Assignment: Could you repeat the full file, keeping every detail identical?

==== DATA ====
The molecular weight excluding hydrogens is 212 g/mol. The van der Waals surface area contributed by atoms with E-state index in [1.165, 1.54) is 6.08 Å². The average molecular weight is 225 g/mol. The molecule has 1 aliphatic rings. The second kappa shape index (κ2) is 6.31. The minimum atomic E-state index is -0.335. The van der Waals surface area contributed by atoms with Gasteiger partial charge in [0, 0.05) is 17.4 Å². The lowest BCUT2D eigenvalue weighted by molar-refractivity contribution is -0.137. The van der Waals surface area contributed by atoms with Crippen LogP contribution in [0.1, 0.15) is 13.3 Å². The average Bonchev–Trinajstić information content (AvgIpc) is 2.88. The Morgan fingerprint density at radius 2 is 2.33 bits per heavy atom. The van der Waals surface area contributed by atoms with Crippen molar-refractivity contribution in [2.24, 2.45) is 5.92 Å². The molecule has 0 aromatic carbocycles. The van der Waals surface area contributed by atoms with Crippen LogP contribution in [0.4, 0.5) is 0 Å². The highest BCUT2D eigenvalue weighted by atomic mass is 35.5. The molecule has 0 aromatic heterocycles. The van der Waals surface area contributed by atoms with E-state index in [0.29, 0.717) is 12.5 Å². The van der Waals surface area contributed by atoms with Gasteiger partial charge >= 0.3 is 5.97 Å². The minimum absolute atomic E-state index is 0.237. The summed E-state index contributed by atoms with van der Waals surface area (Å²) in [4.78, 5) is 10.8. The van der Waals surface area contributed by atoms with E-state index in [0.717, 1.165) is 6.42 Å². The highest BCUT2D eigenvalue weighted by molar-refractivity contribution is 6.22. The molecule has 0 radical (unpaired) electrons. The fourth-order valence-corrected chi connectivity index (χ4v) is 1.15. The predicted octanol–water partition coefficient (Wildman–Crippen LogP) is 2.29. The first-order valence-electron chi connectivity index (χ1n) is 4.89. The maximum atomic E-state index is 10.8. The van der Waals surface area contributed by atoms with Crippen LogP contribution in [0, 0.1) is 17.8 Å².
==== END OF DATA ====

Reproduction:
The molecular weight excluding hydrogens is 212 g/mol. The van der Waals surface area contributed by atoms with E-state index in [1.165, 1.54) is 6.08 Å². The average molecular weight is 225 g/mol. The molecule has 1 aliphatic rings. The second kappa shape index (κ2) is 6.31. The minimum atomic E-state index is -0.335. The van der Waals surface area contributed by atoms with Gasteiger partial charge in [0, 0.05) is 17.4 Å². The lowest BCUT2D eigenvalue weighted by molar-refractivity contribution is -0.137. The van der Waals surface area contributed by atoms with Crippen LogP contribution in [0.1, 0.15) is 13.3 Å². The average Bonchev–Trinajstić information content (AvgIpc) is 2.88. The Morgan fingerprint density at radius 2 is 2.33 bits per heavy atom. The van der Waals surface area contributed by atoms with Crippen molar-refractivity contribution in [2.24, 2.45) is 5.92 Å². The molecule has 0 aromatic carbocycles. The van der Waals surface area contributed by atoms with Crippen LogP contribution in [0.4, 0.5) is 0 Å². The highest BCUT2D eigenvalue weighted by atomic mass is 35.5. The molecule has 0 aromatic heterocycles. The van der Waals surface area contributed by atoms with E-state index in [0.29, 0.717) is 12.5 Å². The van der Waals surface area contributed by atoms with Gasteiger partial charge >= 0.3 is 5.97 Å². The minimum absolute atomic E-state index is 0.237. The summed E-state index contributed by atoms with van der Waals surface area (Å²) in [4.78, 5) is 10.8. The van der Waals surface area contributed by atoms with E-state index in [0.717, 1.165) is 6.42 Å². The highest BCUT2D eigenvalue weighted by molar-refractivity contribution is 6.22. The molecule has 0 radical (unpaired) electrons. The fourth-order valence-corrected chi connectivity index (χ4v) is 1.15. The predicted octanol–water partition coefficient (Wildman–Crippen LogP) is 2.29. The first-order valence-electron chi connectivity index (χ1n) is 4.89. The maximum atomic E-state index is 10.8. The van der Waals surface area contributed by atoms with Crippen LogP contribution in [0, 0.1) is 17.8 Å².